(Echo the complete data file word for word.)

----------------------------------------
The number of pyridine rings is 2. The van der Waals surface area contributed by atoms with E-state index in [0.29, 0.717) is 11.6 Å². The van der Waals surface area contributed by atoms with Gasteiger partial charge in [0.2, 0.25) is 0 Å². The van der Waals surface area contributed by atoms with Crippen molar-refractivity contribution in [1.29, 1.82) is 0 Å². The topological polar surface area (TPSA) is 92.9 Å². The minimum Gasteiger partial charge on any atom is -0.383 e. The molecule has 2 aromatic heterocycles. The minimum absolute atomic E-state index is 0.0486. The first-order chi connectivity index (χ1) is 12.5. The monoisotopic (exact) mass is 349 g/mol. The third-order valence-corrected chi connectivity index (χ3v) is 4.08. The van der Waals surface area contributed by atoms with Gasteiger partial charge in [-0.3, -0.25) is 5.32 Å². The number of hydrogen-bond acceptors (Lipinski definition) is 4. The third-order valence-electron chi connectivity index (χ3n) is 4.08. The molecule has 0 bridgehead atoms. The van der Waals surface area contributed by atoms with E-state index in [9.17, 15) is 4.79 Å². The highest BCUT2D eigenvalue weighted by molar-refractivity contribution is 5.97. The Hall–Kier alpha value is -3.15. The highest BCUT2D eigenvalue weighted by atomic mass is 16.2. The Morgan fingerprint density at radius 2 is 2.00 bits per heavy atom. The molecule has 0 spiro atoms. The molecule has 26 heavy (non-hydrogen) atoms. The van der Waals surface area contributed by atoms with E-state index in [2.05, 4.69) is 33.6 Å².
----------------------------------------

The number of pyridine rings is 2. The van der Waals surface area contributed by atoms with E-state index in [0.29, 0.717) is 11.6 Å². The van der Waals surface area contributed by atoms with Gasteiger partial charge in [0.2, 0.25) is 0 Å². The van der Waals surface area contributed by atoms with Crippen molar-refractivity contribution in [1.29, 1.82) is 0 Å². The topological polar surface area (TPSA) is 92.9 Å². The minimum Gasteiger partial charge on any atom is -0.383 e. The molecule has 2 aromatic heterocycles. The minimum absolute atomic E-state index is 0.0486. The first-order chi connectivity index (χ1) is 12.5. The monoisotopic (exact) mass is 349 g/mol. The third-order valence-corrected chi connectivity index (χ3v) is 4.08. The van der Waals surface area contributed by atoms with Gasteiger partial charge in [-0.3, -0.25) is 5.32 Å². The number of hydrogen-bond acceptors (Lipinski definition) is 4. The third-order valence-electron chi connectivity index (χ3n) is 4.08. The molecule has 0 bridgehead atoms. The van der Waals surface area contributed by atoms with E-state index in [9.17, 15) is 4.79 Å². The highest BCUT2D eigenvalue weighted by molar-refractivity contribution is 5.97. The Hall–Kier alpha value is -3.15. The highest BCUT2D eigenvalue weighted by atomic mass is 16.2. The Morgan fingerprint density at radius 2 is 2.00 bits per heavy atom. The molecule has 0 spiro atoms. The molecule has 26 heavy (non-hydrogen) atoms. The van der Waals surface area contributed by atoms with E-state index in [2.05, 4.69) is 33.6 Å².